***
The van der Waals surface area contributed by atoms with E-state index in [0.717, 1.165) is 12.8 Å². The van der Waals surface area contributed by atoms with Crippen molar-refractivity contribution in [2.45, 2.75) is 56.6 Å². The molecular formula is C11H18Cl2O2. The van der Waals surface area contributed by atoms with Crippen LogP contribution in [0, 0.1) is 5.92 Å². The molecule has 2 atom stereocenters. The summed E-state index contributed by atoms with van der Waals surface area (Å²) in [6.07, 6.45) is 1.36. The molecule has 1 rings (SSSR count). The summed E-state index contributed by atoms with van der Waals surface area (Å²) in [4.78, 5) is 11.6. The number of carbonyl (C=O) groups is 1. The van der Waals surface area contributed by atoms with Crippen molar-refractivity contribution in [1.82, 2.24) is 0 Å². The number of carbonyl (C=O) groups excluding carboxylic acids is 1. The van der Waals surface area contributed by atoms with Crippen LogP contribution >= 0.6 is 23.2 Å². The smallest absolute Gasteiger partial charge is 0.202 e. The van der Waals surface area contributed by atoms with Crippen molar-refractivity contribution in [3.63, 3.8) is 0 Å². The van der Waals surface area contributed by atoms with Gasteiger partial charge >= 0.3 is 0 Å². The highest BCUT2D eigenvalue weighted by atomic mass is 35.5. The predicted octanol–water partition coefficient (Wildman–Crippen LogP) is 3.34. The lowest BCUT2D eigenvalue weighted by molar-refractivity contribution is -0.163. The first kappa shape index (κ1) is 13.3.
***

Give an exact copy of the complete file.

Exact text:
The van der Waals surface area contributed by atoms with E-state index in [0.717, 1.165) is 12.8 Å². The van der Waals surface area contributed by atoms with Crippen molar-refractivity contribution in [2.45, 2.75) is 56.6 Å². The molecular formula is C11H18Cl2O2. The van der Waals surface area contributed by atoms with Crippen LogP contribution in [0, 0.1) is 5.92 Å². The molecule has 2 atom stereocenters. The summed E-state index contributed by atoms with van der Waals surface area (Å²) in [6.07, 6.45) is 1.36. The molecule has 1 rings (SSSR count). The summed E-state index contributed by atoms with van der Waals surface area (Å²) in [4.78, 5) is 11.6. The number of carbonyl (C=O) groups is 1. The van der Waals surface area contributed by atoms with Crippen molar-refractivity contribution in [1.82, 2.24) is 0 Å². The number of carbonyl (C=O) groups excluding carboxylic acids is 1. The van der Waals surface area contributed by atoms with Crippen LogP contribution >= 0.6 is 23.2 Å². The smallest absolute Gasteiger partial charge is 0.202 e. The van der Waals surface area contributed by atoms with Crippen molar-refractivity contribution in [3.63, 3.8) is 0 Å². The van der Waals surface area contributed by atoms with Gasteiger partial charge >= 0.3 is 0 Å². The highest BCUT2D eigenvalue weighted by atomic mass is 35.5. The predicted octanol–water partition coefficient (Wildman–Crippen LogP) is 3.34. The lowest BCUT2D eigenvalue weighted by molar-refractivity contribution is -0.163. The first kappa shape index (κ1) is 13.3.